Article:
The thick mud of Colombia’s Chocó Department still yields gold even though it has been mined since African slaves were first forced to dig up the rainforest floor 500 years ago. Today their ancestors mine sites that were worked over long ago but still produce gold thanks to better exploration and processing techniques introduced by CIRDI.
CIRDI began its Chocó project by listening to small-scale miners and their stakeholders to find out what they wanted. Real consultation led to the miners telling CIRDI’s geologists and engineers what technical assistance they needed to solve their production problems.
In the Chocó CIRDI walks a fine line of neutrality in a volatile area that can only be reached by boat up tributaries of the Atrato River. The river is a transportation lifeline that flows through dense rainforest to its delta on the Caribbean coast. CIRDI carries out its field work here at the pleasure of FARC, the former rebel army that used to control the jungle before it gave up its arms in a 2016 peace deal.
CIRDI’s mission to transform small-scale mining here began at the invitation of the Colombian Ministry of Environment as an uneasy peace settled over the region.
“This is CIRDI’s first project in a post-conflict area,” explains Mike Ellerbeck, CIRDI’s Associate Director for Programs. “We’re giving technical assistance, but a key part of our work involves building relationships between opposing communities.”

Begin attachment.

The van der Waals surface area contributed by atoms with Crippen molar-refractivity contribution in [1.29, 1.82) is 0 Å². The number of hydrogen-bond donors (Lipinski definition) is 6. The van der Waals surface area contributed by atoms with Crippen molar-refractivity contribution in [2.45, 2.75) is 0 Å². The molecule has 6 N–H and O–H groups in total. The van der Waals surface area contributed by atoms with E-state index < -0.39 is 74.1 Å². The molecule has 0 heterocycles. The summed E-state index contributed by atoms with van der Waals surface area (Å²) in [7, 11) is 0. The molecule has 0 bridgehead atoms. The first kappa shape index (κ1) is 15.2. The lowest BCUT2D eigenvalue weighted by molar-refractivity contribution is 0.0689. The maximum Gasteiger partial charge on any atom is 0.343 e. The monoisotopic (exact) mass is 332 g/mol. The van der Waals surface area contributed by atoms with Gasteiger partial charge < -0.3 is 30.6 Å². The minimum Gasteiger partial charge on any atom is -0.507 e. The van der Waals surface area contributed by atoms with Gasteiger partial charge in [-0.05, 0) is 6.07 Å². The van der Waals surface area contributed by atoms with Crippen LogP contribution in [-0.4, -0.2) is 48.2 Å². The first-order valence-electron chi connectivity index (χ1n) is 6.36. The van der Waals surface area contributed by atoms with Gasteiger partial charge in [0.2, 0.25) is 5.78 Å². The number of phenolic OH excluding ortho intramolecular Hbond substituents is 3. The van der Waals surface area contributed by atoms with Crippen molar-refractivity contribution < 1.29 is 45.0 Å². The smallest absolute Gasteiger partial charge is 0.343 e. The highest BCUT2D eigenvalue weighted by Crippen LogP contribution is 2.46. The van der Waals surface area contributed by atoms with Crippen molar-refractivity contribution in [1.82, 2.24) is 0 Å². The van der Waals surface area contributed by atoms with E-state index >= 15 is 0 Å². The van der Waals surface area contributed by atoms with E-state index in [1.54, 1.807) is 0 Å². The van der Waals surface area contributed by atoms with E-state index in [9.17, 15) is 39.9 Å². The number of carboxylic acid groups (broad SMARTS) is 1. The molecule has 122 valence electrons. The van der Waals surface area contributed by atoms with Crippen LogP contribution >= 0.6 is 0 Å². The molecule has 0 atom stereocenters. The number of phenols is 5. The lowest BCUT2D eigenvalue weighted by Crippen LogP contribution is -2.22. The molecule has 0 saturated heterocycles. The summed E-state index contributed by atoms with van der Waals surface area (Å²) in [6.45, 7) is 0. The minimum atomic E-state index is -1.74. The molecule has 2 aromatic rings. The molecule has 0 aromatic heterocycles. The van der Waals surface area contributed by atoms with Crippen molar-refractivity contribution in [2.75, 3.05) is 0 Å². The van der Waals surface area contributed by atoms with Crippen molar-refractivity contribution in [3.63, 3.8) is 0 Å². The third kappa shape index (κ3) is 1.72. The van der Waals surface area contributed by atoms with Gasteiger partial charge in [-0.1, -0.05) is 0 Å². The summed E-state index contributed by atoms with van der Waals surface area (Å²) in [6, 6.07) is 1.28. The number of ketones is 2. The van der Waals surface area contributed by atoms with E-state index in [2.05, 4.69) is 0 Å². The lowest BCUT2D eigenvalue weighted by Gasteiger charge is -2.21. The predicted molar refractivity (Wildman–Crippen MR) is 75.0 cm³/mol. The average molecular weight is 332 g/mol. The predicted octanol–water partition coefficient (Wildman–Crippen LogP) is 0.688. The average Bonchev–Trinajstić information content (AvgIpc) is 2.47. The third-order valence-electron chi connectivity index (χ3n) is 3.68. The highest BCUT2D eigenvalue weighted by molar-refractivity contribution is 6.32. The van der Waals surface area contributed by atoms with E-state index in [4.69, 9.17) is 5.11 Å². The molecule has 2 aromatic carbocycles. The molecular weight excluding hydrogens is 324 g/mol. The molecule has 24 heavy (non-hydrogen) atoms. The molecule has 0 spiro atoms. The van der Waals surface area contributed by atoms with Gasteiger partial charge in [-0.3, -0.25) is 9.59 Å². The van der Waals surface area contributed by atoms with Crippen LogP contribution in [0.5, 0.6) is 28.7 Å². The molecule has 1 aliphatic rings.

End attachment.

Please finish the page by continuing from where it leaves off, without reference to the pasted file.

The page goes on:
Legal mining protects old growth rainforest
The community and the miners want to legalize gold mining operations in the Chocó, leading to greater supply chain transparency that could attract higher gold prices for the miners.
CIRDI, along with UNIDO and Colombia’s Ministry of Environment, is providing support to legalize gold mining operations. Despite the lack of permits, mining in the area is well organized and provides a good foundation for considerable improvement.
In Colombia, the government makes no distinction between large- and small-scale miners when it comes to issuing permits. For small operators, the process can be daunting and expensive. Most forego it, perpetuating the cycle of poverty.
Although the Chocó is Columbia’s second largest gold producing region, the standard of living is the lowest in the country. Legalizing gold mining operations should improve the quality of life for small-scale miners. Operating illegally makes it impossible to get backing from a bank for investment in better, safer equipment.
“Lowering poverty is just one of the many positive outcomes of formalization,” says Mike. “We can increase the amount of gold recovered in the refining process. Old growth rainforest won’t be destroyed because previously mined areas will be re-mined rather than work taking place in the virgin jungle.”
CIRDI is introducing production techniques and technology that could improve yields, while better geology and exploration can reduce environmental damage.
Small-scale mining in the Chocó is not limited to pans and shovels. Heavy machinery is also used to dig down to 25 metres or more in search of gold. The extracted soil is run through graders with jets of water.
“Just 30 years ago gold miners in the Yukon used many similar techniques and tools to the Chocó’s miners,” Mike says. “The small-scale miners of the Chocó are very eager to learn more about how their Canadian counterparts moved to more efficient and less environmentally harmful methods.”
With the project’s completion in sight at the end of 2018, CIRDI is working with Colombia’s National Learning Service to share the lessons we’ve picked up in the Chocó. “Mining is poorly regarded and we’re trying to change that narrative,” says Mike. “CIRDI has developed a lesson plan for elementary school students that presents small-scale mining as a legitimate way to earn a living that provides opportunities.”